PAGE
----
Like the other casualty markers I have mounted them on a numbered card base so that each can represent up to four casualties per marker - not quite as many as a D6 dice but aesthetically much more pleasing on the game table. If I have a criticism of the Perry's it is in the quality of the finishing of their metal figures. They are a bit rough with quite a bit of casting flash on all the figures which can be quite hard to detect and clean off before painting. Fine tendrils of metal fold back on the figure and are difficult to discern. I presume this is the result of high volume casting due to the demand for them but at the end of the day it is a quality control issue that most other figure manufacturers manage to avoid. That said, they are beautiful figures and with the high level of fine detail, thoroughly enjoyable to paint. I note also that the quality of their plastic figures continues to improve - I have encountered few such problems with of the recent Perry's boxes of plastics.
In addition to finishing the 36-figure battalion of Austrian 'German' line in helmets, I also did a second battalion of Landwehr (so two full units of 32 with their mounted Oberst). I have a second battalion of helmeted German line in metal but I may take my time painting them up as there are plenty of others I have prepped and ready to go. The latest lot of metals finished are the Hungarian Grenadiers. Again, the same high quality of figure and the results you get more than makes up for the annoying casting flash and the occasional bent base (which can make an alarming crackling sound when straightened out!)
If you guessed the mounted officer in the middle doesn't look like a Perry's you'd be right. He's a conversion with an old Essex Grenadier head on a plastic Victrix mounted officer - having two mounted figures in the box of Landwehr turned out quite handy - I think he fits in quite well.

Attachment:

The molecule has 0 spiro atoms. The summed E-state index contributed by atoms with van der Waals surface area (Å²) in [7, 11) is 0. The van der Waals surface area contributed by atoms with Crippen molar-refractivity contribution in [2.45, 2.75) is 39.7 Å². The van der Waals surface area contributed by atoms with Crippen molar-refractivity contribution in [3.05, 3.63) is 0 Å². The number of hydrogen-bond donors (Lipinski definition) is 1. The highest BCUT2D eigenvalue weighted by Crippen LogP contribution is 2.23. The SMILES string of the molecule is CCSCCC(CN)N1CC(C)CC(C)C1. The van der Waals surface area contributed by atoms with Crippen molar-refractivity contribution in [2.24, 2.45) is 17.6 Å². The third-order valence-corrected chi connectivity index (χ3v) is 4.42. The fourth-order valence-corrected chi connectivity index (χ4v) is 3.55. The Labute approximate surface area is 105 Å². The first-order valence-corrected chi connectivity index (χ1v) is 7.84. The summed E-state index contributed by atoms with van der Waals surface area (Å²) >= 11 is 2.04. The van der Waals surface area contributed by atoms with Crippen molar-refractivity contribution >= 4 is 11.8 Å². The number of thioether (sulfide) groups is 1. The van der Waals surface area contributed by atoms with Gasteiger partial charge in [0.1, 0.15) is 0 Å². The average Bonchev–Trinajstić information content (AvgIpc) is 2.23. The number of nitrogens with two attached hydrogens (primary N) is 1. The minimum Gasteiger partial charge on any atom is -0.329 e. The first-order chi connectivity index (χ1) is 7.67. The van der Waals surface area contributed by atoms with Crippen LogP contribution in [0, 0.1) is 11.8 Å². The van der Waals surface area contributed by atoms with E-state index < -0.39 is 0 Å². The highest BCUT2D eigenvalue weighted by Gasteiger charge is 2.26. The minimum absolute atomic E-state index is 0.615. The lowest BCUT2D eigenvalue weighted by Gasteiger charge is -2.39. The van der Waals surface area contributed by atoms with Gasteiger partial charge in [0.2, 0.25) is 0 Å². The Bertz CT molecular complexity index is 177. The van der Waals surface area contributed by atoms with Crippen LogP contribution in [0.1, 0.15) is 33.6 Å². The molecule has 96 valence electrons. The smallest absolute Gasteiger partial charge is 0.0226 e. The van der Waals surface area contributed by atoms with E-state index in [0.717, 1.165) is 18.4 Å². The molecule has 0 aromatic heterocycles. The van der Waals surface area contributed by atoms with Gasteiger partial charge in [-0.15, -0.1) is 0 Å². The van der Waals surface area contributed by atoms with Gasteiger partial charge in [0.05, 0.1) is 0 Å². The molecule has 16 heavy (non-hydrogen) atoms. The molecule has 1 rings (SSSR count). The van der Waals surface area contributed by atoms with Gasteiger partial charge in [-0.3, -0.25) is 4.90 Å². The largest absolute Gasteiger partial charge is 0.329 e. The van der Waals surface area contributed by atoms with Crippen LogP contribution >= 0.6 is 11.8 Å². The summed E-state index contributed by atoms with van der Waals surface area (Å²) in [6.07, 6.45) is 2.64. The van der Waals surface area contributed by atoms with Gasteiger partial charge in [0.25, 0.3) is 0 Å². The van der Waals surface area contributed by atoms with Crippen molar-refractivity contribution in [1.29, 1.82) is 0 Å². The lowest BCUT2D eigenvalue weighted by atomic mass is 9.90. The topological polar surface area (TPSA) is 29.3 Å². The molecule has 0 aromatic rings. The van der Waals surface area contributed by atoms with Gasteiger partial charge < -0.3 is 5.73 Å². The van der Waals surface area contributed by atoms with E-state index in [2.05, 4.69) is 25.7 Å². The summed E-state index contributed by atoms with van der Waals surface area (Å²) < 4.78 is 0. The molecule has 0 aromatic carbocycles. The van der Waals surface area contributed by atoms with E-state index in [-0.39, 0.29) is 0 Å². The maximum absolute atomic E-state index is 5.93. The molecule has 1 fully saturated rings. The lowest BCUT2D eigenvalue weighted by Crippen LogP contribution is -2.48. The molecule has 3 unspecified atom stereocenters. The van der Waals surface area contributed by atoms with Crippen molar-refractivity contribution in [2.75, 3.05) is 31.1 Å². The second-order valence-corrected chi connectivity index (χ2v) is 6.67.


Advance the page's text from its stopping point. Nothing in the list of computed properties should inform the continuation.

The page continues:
Hungarian companies were 200-240 men (German 160-80) on average, with six companies per battalion roughly 1000-1400 men which I've represented by a 24 figure unit (or 20 figures for a German battalion). Brigade sizes varied enormously so that in 1809 Kienmeyer's Reserve Division was 5 battalions strong whereas Lichtenstein's (involved in the assault on the granary at Aspen) was a huge 12 battalions. Being a heretic I have made a 32 figure battalion so they keep in roughly with the rest of my Austrian units (bugger history - its all dodgy anyway!) Actually, for Black Powder you can use battalions ranging from 24 to a massive 48 figures per unit and you'll still be historically accurate. I now have a total of 64 grenadiers with a mounted officer that I can divide into either two or three units, whichever best fits any particular wargaming scenario.
|The grenadier division from IR 51 Splenyi in Grenadier Bttn Scharlach|
Nearly done - I'll finish and base them and post the results hopefully next week. I don't know what make they are (Essex maybe?) with a plastic converted figure seated behind the camel trooper second from left. Well, that's enough for now. I apologise for not looking in on many of my blogging mate's blogs over the last few weeks but I hope to make amends before the end of the month when I'm likely starting back at the daily grind again!